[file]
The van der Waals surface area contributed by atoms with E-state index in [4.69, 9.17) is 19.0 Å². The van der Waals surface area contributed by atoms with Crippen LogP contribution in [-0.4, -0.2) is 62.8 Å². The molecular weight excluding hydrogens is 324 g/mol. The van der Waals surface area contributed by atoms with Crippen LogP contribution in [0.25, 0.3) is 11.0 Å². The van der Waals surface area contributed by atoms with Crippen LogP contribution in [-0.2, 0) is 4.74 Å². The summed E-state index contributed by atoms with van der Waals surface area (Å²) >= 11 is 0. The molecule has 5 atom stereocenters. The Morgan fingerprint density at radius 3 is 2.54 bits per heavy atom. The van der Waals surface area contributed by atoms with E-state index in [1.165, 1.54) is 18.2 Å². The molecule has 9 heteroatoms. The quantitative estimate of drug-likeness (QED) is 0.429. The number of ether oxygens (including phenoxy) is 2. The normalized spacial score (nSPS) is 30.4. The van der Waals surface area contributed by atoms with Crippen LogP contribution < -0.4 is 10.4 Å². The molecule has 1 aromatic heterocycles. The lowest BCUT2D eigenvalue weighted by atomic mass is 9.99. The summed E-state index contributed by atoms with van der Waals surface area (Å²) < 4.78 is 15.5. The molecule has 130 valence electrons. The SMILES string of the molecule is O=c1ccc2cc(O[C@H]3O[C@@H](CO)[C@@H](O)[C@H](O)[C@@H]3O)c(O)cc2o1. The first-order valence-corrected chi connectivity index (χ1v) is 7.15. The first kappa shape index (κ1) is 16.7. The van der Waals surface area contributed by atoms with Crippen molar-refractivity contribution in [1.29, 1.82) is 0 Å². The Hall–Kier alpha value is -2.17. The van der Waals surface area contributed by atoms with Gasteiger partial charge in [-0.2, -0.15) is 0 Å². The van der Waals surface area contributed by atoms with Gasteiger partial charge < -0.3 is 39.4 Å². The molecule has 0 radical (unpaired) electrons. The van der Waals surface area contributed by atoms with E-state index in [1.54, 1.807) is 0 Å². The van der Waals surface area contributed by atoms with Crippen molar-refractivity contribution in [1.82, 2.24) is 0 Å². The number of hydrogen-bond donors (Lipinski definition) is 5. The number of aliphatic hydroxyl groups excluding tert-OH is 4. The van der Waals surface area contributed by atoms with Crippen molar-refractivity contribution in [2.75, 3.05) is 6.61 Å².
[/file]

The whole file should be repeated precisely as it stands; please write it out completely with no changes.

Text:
The van der Waals surface area contributed by atoms with E-state index in [4.69, 9.17) is 19.0 Å². The van der Waals surface area contributed by atoms with Crippen LogP contribution in [-0.4, -0.2) is 62.8 Å². The molecular weight excluding hydrogens is 324 g/mol. The van der Waals surface area contributed by atoms with Crippen LogP contribution in [0.25, 0.3) is 11.0 Å². The van der Waals surface area contributed by atoms with Crippen LogP contribution in [-0.2, 0) is 4.74 Å². The summed E-state index contributed by atoms with van der Waals surface area (Å²) >= 11 is 0. The molecule has 5 atom stereocenters. The Morgan fingerprint density at radius 3 is 2.54 bits per heavy atom. The van der Waals surface area contributed by atoms with E-state index in [1.165, 1.54) is 18.2 Å². The molecule has 9 heteroatoms. The quantitative estimate of drug-likeness (QED) is 0.429. The number of ether oxygens (including phenoxy) is 2. The normalized spacial score (nSPS) is 30.4. The van der Waals surface area contributed by atoms with Crippen LogP contribution < -0.4 is 10.4 Å². The molecule has 1 aromatic heterocycles. The lowest BCUT2D eigenvalue weighted by atomic mass is 9.99. The summed E-state index contributed by atoms with van der Waals surface area (Å²) < 4.78 is 15.5. The molecule has 130 valence electrons. The SMILES string of the molecule is O=c1ccc2cc(O[C@H]3O[C@@H](CO)[C@@H](O)[C@H](O)[C@@H]3O)c(O)cc2o1. The first-order valence-corrected chi connectivity index (χ1v) is 7.15. The first kappa shape index (κ1) is 16.7. The van der Waals surface area contributed by atoms with Crippen molar-refractivity contribution in [1.29, 1.82) is 0 Å². The Hall–Kier alpha value is -2.17. The van der Waals surface area contributed by atoms with Gasteiger partial charge in [-0.2, -0.15) is 0 Å². The van der Waals surface area contributed by atoms with Gasteiger partial charge < -0.3 is 39.4 Å². The molecule has 0 radical (unpaired) electrons. The van der Waals surface area contributed by atoms with E-state index in [1.54, 1.807) is 0 Å². The van der Waals surface area contributed by atoms with Crippen molar-refractivity contribution in [1.82, 2.24) is 0 Å². The number of hydrogen-bond donors (Lipinski definition) is 5. The number of aliphatic hydroxyl groups excluding tert-OH is 4. The van der Waals surface area contributed by atoms with Crippen molar-refractivity contribution in [2.75, 3.05) is 6.61 Å².